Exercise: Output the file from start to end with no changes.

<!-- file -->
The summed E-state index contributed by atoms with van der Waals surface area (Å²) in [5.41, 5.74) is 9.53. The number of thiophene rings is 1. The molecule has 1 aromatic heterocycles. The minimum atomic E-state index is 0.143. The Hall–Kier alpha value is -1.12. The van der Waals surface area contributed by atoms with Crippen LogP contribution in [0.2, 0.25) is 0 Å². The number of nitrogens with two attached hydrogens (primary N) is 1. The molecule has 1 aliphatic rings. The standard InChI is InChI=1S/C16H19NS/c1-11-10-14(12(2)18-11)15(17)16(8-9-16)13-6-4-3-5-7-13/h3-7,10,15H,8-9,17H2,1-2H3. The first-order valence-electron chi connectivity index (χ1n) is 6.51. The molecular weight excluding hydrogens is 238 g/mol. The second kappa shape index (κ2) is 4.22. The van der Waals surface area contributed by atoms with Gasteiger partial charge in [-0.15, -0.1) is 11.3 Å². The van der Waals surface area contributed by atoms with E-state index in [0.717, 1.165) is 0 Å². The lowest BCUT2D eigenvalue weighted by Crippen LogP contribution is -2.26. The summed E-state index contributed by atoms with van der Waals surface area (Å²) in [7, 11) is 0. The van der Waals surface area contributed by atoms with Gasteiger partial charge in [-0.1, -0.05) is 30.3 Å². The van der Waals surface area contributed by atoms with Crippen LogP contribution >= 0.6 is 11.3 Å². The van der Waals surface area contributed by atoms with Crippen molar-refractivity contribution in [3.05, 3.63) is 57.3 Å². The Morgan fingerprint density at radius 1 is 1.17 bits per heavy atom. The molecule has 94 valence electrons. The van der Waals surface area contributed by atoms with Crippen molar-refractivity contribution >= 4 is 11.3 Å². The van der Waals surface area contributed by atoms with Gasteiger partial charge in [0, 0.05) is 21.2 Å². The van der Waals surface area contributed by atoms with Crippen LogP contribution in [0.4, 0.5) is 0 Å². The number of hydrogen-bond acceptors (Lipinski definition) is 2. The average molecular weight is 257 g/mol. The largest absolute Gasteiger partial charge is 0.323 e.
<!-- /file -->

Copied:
The summed E-state index contributed by atoms with van der Waals surface area (Å²) in [5.41, 5.74) is 9.53. The number of thiophene rings is 1. The molecule has 1 aromatic heterocycles. The minimum atomic E-state index is 0.143. The Hall–Kier alpha value is -1.12. The van der Waals surface area contributed by atoms with Crippen LogP contribution in [0.2, 0.25) is 0 Å². The number of nitrogens with two attached hydrogens (primary N) is 1. The molecule has 1 aliphatic rings. The standard InChI is InChI=1S/C16H19NS/c1-11-10-14(12(2)18-11)15(17)16(8-9-16)13-6-4-3-5-7-13/h3-7,10,15H,8-9,17H2,1-2H3. The first-order valence-electron chi connectivity index (χ1n) is 6.51. The molecular weight excluding hydrogens is 238 g/mol. The second kappa shape index (κ2) is 4.22. The van der Waals surface area contributed by atoms with Gasteiger partial charge in [-0.15, -0.1) is 11.3 Å². The van der Waals surface area contributed by atoms with E-state index in [0.717, 1.165) is 0 Å². The lowest BCUT2D eigenvalue weighted by Crippen LogP contribution is -2.26. The summed E-state index contributed by atoms with van der Waals surface area (Å²) in [7, 11) is 0. The van der Waals surface area contributed by atoms with Gasteiger partial charge in [-0.1, -0.05) is 30.3 Å². The van der Waals surface area contributed by atoms with Crippen LogP contribution >= 0.6 is 11.3 Å². The van der Waals surface area contributed by atoms with Crippen molar-refractivity contribution in [3.05, 3.63) is 57.3 Å². The Morgan fingerprint density at radius 1 is 1.17 bits per heavy atom. The molecule has 94 valence electrons. The van der Waals surface area contributed by atoms with Crippen molar-refractivity contribution >= 4 is 11.3 Å². The van der Waals surface area contributed by atoms with Gasteiger partial charge in [0, 0.05) is 21.2 Å². The van der Waals surface area contributed by atoms with Crippen LogP contribution in [0.4, 0.5) is 0 Å². The number of hydrogen-bond acceptors (Lipinski definition) is 2. The average molecular weight is 257 g/mol. The largest absolute Gasteiger partial charge is 0.323 e.